These solutions are also just as accurate if not slightly more so than thermal cameras because temperature is taken within a few inches of the skin, compared to one foot or more with a camera.
While the price of thermal cameras may make them unattainable for many organizations, the affordability of wrist scanners opens up a whole new segment of potential clients, according to MachineSense Managing Partner Conrad Bessemer. “The idea here is that for integrators it gives them a new bag of tricks, a new product out there that is at a lower price point that can penetrate some of that lower-end marketplace that they didn’t think it was possible for them to integrate without spending thousands of dollars,” he explains.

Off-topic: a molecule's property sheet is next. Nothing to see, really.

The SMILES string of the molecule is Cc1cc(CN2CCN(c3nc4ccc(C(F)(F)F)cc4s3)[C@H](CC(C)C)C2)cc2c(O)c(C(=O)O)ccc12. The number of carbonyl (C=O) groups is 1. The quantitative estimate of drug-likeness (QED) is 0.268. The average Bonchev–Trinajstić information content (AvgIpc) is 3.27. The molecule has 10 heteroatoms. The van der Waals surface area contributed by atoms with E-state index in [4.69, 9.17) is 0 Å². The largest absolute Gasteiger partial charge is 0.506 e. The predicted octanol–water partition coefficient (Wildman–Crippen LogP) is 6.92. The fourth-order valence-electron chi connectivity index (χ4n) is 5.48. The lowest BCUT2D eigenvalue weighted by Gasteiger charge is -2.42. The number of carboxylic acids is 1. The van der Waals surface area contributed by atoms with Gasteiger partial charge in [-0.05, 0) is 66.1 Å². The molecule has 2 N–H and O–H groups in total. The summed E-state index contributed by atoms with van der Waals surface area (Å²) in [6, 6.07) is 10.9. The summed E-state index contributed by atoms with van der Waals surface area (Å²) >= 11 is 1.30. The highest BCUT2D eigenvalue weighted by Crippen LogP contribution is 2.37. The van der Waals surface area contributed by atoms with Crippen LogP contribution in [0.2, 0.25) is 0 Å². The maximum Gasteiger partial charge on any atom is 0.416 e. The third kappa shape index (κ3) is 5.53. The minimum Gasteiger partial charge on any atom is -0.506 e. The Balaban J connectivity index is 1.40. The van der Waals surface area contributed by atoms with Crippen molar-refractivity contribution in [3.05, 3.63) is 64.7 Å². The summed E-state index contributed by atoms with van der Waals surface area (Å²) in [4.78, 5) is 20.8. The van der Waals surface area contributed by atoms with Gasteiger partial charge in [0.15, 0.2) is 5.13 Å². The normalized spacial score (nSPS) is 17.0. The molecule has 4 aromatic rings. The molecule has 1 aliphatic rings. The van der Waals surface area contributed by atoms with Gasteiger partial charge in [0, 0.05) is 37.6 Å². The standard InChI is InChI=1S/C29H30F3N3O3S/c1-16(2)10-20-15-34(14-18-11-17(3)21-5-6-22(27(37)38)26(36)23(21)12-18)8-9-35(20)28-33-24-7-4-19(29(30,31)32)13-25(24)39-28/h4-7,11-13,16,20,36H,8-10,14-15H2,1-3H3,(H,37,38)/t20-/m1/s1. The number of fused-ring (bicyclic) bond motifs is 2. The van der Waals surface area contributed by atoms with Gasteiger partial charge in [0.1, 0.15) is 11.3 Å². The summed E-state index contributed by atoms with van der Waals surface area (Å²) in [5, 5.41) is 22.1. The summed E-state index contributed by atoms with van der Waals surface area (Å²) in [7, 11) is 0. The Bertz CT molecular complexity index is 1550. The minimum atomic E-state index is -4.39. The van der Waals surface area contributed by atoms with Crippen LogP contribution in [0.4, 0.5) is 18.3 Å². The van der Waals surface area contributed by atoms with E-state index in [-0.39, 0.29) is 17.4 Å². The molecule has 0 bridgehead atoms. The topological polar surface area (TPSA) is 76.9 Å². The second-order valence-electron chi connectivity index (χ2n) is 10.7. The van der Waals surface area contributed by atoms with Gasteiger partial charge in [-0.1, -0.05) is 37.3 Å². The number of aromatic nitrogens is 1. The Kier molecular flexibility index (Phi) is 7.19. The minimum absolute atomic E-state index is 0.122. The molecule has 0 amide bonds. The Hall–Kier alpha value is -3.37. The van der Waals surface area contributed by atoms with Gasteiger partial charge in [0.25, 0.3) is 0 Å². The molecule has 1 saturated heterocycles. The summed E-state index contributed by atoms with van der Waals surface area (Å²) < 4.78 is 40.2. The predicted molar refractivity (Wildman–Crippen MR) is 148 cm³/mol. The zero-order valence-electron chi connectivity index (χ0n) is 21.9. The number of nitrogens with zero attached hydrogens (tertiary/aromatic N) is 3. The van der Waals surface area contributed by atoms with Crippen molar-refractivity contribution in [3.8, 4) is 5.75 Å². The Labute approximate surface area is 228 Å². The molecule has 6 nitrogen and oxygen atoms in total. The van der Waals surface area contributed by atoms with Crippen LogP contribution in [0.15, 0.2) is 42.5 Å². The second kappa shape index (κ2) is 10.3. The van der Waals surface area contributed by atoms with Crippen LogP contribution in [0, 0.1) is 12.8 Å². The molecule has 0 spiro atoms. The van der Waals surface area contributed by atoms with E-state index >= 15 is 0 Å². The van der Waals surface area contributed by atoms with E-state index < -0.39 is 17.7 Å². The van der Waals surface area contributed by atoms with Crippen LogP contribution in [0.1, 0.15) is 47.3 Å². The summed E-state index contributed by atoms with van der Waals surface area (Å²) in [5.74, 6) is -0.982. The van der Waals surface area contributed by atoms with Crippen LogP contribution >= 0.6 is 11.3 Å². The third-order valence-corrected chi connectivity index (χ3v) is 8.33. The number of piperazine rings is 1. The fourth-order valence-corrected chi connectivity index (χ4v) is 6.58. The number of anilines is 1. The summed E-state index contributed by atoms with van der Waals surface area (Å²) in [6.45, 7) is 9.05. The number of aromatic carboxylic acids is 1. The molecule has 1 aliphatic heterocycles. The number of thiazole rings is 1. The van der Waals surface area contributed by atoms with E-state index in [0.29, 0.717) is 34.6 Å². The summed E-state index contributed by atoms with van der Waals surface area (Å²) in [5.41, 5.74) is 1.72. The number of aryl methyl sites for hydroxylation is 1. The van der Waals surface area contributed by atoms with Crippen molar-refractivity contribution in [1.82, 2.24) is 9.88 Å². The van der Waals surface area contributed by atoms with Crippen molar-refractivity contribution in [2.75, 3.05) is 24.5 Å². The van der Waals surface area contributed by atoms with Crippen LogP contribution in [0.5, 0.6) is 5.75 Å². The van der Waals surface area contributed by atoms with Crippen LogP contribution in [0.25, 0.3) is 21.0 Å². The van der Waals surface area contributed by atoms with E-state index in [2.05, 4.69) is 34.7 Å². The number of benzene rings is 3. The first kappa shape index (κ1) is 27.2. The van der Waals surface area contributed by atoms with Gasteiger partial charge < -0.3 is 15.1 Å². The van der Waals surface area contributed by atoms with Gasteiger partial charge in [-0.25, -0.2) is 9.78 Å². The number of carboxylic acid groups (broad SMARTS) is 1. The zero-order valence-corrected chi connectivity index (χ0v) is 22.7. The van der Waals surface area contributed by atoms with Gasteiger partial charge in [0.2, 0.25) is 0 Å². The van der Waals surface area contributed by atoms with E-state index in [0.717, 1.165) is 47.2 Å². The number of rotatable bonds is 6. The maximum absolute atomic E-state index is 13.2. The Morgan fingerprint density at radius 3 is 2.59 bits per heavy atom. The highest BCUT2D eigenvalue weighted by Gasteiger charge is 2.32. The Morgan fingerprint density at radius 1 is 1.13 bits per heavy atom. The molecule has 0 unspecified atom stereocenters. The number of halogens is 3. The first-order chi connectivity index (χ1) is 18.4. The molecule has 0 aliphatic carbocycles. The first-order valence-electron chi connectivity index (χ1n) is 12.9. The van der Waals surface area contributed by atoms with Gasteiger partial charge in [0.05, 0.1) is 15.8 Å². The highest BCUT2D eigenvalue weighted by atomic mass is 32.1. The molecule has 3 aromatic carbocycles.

One thing these solutions have in common with thermal cameras is they can also be integrated with security doors, gates, kiosks, magnetic locking systems, RFID and other systems, though typically at a lower cost.
Spread People, Not Disease
Solutions such as contact tracing, people-counting and access control can play an integral part in controlling COVID-19 spread. Thanks to advanced artificial intelligence, these methods can also utilize cameras for applications other than temperature detection.
“Video systems powered by deep learning analytics can also be affordably used for a range of other infection risk reduction tasks. These include accurate counting of the people coming in and out of a premise to provide staff with oversight and control of occupancy and density in real-time,” explains IDIS America Sales Director Jason Burrows. “The same technology can be applied to automate announcements or trigger staff to issue verbal advice and warnings over PA systems to customers should they fail to adhere to social distancing or when bottlenecks occur.”